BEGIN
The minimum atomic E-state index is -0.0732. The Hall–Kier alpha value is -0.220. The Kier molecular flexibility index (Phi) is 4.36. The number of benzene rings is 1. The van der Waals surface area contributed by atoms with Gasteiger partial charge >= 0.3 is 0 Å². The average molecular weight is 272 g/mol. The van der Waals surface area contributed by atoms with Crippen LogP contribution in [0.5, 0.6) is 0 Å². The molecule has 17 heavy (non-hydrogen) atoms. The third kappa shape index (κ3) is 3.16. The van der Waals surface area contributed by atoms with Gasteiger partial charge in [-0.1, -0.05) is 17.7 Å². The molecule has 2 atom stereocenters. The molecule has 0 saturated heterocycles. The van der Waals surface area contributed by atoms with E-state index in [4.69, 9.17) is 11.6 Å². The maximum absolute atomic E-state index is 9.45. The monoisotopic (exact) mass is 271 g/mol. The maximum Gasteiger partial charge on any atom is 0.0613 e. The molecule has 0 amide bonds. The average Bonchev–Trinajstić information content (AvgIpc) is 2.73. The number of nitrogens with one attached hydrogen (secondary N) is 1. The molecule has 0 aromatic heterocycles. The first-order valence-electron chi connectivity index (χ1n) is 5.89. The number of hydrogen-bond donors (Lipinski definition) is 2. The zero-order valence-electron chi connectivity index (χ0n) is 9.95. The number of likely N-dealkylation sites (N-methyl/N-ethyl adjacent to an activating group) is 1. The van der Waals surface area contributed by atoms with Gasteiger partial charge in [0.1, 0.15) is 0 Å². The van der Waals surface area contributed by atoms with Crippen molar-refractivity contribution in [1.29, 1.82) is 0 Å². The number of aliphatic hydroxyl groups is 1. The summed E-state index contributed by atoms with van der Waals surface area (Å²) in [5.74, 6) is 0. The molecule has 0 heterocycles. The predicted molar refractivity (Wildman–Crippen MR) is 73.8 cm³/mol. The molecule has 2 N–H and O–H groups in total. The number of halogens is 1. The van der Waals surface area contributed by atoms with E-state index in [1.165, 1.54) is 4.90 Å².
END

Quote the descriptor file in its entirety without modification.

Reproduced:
The minimum atomic E-state index is -0.0732. The Hall–Kier alpha value is -0.220. The Kier molecular flexibility index (Phi) is 4.36. The number of benzene rings is 1. The van der Waals surface area contributed by atoms with Gasteiger partial charge >= 0.3 is 0 Å². The average molecular weight is 272 g/mol. The van der Waals surface area contributed by atoms with Crippen LogP contribution in [0.5, 0.6) is 0 Å². The molecule has 17 heavy (non-hydrogen) atoms. The third kappa shape index (κ3) is 3.16. The van der Waals surface area contributed by atoms with Gasteiger partial charge in [-0.1, -0.05) is 17.7 Å². The molecule has 2 atom stereocenters. The molecule has 0 saturated heterocycles. The van der Waals surface area contributed by atoms with E-state index in [4.69, 9.17) is 11.6 Å². The maximum absolute atomic E-state index is 9.45. The monoisotopic (exact) mass is 271 g/mol. The maximum Gasteiger partial charge on any atom is 0.0613 e. The molecule has 0 amide bonds. The average Bonchev–Trinajstić information content (AvgIpc) is 2.73. The number of nitrogens with one attached hydrogen (secondary N) is 1. The molecule has 0 aromatic heterocycles. The first-order valence-electron chi connectivity index (χ1n) is 5.89. The number of hydrogen-bond donors (Lipinski definition) is 2. The zero-order valence-electron chi connectivity index (χ0n) is 9.95. The number of likely N-dealkylation sites (N-methyl/N-ethyl adjacent to an activating group) is 1. The van der Waals surface area contributed by atoms with Gasteiger partial charge in [0.1, 0.15) is 0 Å². The van der Waals surface area contributed by atoms with Crippen molar-refractivity contribution in [1.29, 1.82) is 0 Å². The number of aliphatic hydroxyl groups is 1. The summed E-state index contributed by atoms with van der Waals surface area (Å²) in [5.74, 6) is 0. The molecule has 0 heterocycles. The predicted molar refractivity (Wildman–Crippen MR) is 73.8 cm³/mol. The molecule has 2 N–H and O–H groups in total. The number of halogens is 1. The van der Waals surface area contributed by atoms with E-state index in [1.165, 1.54) is 4.90 Å².